Although, according to the CDC, 1 in 8 couples experience infertility, it is something we suffer with alone. Year after year, we watch our loved ones move forward with their exciting lives, growing their families with little to no effort, while we feel stuck at the starting line. We feel the pressure to conceive every time a well-meaning family member or friend looks at our empty bellies. We rely on our doctors for guidance on medical explanations and options just so that we can bring new life into our world.
My own struggle with infertility began in 2018 after conceiving on my honeymoon. I was young, in love, and so excited to start our family. Getting pregnant the first week of “trying” makes you feel like some sort of fertile unicorn. But 1 in 4 women will sit at their first OBGYN appointment after seeing those two pink lines and hear the devastating words: “I’m so sorry; there’s no heartbeat”. I was supposed to be 10 weeks pregnant but our honeymoon baby had stopped growing at 7.5 weeks. I was experiencing a missed miscarriage, meaning the fetus inside me was no longer alive, but my body did not recognize the loss or begin to expel the pregnancy tissue. When this happens, a D&C (dilation & curettage) procedure is recommended to remove the already-lost pregnancy. If a D&C is not performed and the fetal tissue remains in a woman’s body, the woman may be at risk for infections and further medical complications which can be fatal.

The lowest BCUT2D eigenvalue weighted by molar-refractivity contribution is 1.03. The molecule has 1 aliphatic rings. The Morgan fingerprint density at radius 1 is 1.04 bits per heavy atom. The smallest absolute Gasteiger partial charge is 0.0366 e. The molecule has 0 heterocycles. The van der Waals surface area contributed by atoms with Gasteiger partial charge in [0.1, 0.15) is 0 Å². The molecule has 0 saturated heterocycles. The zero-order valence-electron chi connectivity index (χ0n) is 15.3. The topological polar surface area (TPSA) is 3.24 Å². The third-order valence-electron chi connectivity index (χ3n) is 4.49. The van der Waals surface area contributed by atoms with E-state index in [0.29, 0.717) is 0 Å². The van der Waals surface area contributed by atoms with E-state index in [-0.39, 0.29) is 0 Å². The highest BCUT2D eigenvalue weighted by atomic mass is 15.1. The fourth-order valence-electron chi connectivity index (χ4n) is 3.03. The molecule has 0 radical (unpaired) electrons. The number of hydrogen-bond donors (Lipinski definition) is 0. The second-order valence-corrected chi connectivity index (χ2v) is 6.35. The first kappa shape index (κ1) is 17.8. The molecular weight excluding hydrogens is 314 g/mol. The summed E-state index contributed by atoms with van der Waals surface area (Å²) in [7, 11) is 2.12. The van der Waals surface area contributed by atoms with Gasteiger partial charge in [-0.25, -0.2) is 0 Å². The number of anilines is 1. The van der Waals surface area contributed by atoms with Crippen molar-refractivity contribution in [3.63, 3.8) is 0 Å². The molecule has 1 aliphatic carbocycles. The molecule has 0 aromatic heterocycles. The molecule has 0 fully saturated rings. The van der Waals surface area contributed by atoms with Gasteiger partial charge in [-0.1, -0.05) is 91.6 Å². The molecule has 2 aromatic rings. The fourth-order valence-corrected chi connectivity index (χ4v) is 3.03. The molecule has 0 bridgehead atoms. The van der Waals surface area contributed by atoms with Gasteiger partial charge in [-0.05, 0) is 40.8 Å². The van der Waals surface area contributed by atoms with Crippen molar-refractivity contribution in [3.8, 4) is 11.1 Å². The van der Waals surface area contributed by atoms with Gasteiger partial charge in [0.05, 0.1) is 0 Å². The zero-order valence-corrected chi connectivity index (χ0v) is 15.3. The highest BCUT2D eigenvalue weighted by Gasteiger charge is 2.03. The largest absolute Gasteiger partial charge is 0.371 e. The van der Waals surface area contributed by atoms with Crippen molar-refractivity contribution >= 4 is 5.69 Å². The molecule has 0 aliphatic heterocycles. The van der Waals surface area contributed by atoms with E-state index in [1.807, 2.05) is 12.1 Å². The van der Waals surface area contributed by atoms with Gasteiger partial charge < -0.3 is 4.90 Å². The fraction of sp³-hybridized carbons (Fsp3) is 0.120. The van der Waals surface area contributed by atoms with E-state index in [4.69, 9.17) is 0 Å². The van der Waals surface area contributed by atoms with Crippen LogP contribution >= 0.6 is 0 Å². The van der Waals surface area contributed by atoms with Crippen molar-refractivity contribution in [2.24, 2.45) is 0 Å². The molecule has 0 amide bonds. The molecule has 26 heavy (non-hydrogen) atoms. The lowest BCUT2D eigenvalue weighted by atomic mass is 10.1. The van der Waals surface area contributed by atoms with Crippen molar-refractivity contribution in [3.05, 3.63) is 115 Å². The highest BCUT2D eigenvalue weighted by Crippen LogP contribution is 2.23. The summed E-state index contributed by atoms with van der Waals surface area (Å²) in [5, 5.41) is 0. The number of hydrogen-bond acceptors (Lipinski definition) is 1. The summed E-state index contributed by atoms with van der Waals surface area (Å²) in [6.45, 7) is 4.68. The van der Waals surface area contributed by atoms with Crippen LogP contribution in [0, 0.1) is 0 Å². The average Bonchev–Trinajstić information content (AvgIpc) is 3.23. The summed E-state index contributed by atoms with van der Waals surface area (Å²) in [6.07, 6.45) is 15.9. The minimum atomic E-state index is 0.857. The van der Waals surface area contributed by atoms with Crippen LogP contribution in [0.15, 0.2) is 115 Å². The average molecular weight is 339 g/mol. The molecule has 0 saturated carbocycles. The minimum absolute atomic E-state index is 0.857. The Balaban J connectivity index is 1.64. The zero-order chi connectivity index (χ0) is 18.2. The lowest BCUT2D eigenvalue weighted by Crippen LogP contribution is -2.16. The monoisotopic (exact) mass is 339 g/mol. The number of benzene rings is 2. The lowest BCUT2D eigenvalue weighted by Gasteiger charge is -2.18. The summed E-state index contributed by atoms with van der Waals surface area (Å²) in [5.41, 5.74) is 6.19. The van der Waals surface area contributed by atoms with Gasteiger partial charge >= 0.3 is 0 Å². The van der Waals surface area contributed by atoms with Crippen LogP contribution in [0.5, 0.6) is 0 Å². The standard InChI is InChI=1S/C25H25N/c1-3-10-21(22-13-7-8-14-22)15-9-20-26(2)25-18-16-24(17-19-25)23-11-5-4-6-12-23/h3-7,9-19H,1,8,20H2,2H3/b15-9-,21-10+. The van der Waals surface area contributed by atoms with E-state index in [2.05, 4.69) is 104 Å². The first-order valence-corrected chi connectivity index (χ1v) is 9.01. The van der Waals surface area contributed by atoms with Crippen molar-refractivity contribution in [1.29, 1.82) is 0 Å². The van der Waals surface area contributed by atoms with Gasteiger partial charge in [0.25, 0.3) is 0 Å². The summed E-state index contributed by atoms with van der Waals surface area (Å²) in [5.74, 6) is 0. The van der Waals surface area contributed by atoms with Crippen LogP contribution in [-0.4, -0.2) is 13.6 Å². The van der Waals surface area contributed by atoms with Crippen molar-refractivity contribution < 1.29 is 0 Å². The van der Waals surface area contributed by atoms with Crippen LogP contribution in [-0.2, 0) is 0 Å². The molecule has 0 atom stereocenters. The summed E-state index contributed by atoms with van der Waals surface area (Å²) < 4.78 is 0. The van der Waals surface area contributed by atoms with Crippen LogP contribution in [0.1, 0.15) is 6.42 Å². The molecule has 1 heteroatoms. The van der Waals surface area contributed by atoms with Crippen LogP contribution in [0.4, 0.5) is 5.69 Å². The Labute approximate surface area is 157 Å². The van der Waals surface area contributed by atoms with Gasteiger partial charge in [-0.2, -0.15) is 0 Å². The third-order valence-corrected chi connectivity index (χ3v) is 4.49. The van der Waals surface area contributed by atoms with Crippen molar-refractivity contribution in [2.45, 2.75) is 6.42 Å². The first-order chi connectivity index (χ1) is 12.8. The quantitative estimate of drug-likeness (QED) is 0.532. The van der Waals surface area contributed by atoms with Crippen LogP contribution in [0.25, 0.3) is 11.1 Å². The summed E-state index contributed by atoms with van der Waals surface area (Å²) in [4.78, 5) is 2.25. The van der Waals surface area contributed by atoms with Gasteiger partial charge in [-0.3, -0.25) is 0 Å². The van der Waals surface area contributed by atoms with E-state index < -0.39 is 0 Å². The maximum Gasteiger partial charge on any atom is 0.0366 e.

While navigating our broken hearts, my husband and I chose to go forward with a D&C. Outside of it being a life saving procedure, an additional benefit of the D&C is being able to retain and test the fetal tissue for chromosomal abnormalities which might impact the journey towards parenthood.
Two years into our trek, I was diagnosed with Diminished Ovarian Reserve or DOR. On July 23rd, 2020, my doctor suggested I go straight to Donor Eggs IVF as my numbers indicated a very low chance of success. But I needed more information on my own health. I wanted to give my own eggs a chance before using a donor. Though I didn’t necessarily have a great egg retrieval, only retrieving three mature eggs, two made it to the blastocyst embryo stage.